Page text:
Monday, June 10, 2019


The Swell Mob

Directed by Henry Maynard. Co-Director Jordan Chandler. The Artspace. Flabbergast Theatre.  Adelaide Cabaret Festival. Adelaide Festival Centre. June 8 – 22 2019

Reviewed by Peter Wilkins

The Swell Mob


Enter the murky world of Victorian England in the bars and public houses of Whitechapel where prostitutes and vagabonds lurk in the shadows to swindle and steal and lead the unsuspecting down the slippery slope of debauchery and devilish deeds. Enter the interactive world of Flabbergast Theatre’s The Swell Mob, where surprise lies in store and bizarre characters await to entertain with tricks and decadent dealings.

On entry intrepid audience members are given a sack of money by the somewhat deranged Penny in Bedlam night attire. Part pub show, part vaudeville and part music hall, The Swell Mob leads the audience into a strange world of mystery and strange happenings. With money in hand, they can test their luck against card trickster Reggie, marvel at the operatic arias of the bewitching Madam Destry, join in the rowdy drunken drinking song and jig, or play the fingerstabbing contest with the dandy soldier, Edmund. An artful dodger wanders sneakily through the crowd and Frederick, the face of the festival introduces the ghoulish Master in his hand, inviting audience to give the sinister puppet a name. It is as though I have stumbled into the Dickensian world of Fagin and Bill Sykes, where a person’s wit becomes their weapon of survival and the innocents are victims of foul crimes.

A ticket from Lucy, the street urchin of the purse gives entry to the highlight of the event, the bare-knuckle boxing and wrestling contest where no holds are barred as the brave challenger pits strength against the mighty champion, Frederick. Bets are laid, double or nothing and the crowd screams for blood and victory. It is the Nineteenth Century and a Twenty First Century audience lets loose their gladiatorial impulse.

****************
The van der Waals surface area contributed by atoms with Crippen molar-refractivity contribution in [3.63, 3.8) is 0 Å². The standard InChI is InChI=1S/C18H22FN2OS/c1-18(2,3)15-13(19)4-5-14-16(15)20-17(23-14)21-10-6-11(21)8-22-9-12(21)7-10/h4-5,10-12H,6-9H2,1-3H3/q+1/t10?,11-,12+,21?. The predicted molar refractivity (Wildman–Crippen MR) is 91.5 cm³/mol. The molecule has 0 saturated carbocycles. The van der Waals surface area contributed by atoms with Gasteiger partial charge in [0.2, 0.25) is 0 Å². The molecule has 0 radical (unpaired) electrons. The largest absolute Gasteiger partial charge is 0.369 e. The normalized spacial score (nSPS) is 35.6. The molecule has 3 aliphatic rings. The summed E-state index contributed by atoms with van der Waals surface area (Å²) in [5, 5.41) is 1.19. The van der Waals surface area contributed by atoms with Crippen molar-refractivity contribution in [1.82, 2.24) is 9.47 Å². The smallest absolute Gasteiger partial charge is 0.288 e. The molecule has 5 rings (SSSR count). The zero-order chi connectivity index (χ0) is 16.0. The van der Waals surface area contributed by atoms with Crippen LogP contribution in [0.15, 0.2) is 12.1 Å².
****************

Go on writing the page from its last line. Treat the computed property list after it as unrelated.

Flabbergast Theatre’s The Swell Mob draws us into their seedy, shadowy world. Curiosity fills the air.  To immerse or not to immerse? That is the option that confronts the audience. Some willingly give themselves over to the temptation to participate. while others prefer to play the detached observer and shy away. And here the cleverly devised concept falters. The acts play out, but the journey is not clearly signposted. The action appears random and audiences are left waiting for something to happen. Actors play their roles with conviction but stronger, clearer and more purposeful direction of actor and audience is necessary to make The Swell Mob a thoroughly immersive and exciting experience for everyone.
It may be looking at the images of The Swell Mob that an entire company could not visit Australia and that the performance needed to be changed to suit the inclusion in the Cabaret Festival. In this case a tighter, shorter and more audience engaging show may have been more effective. Certainly, those who participated more actively in the performance would have more fully enjoyed their immersive experience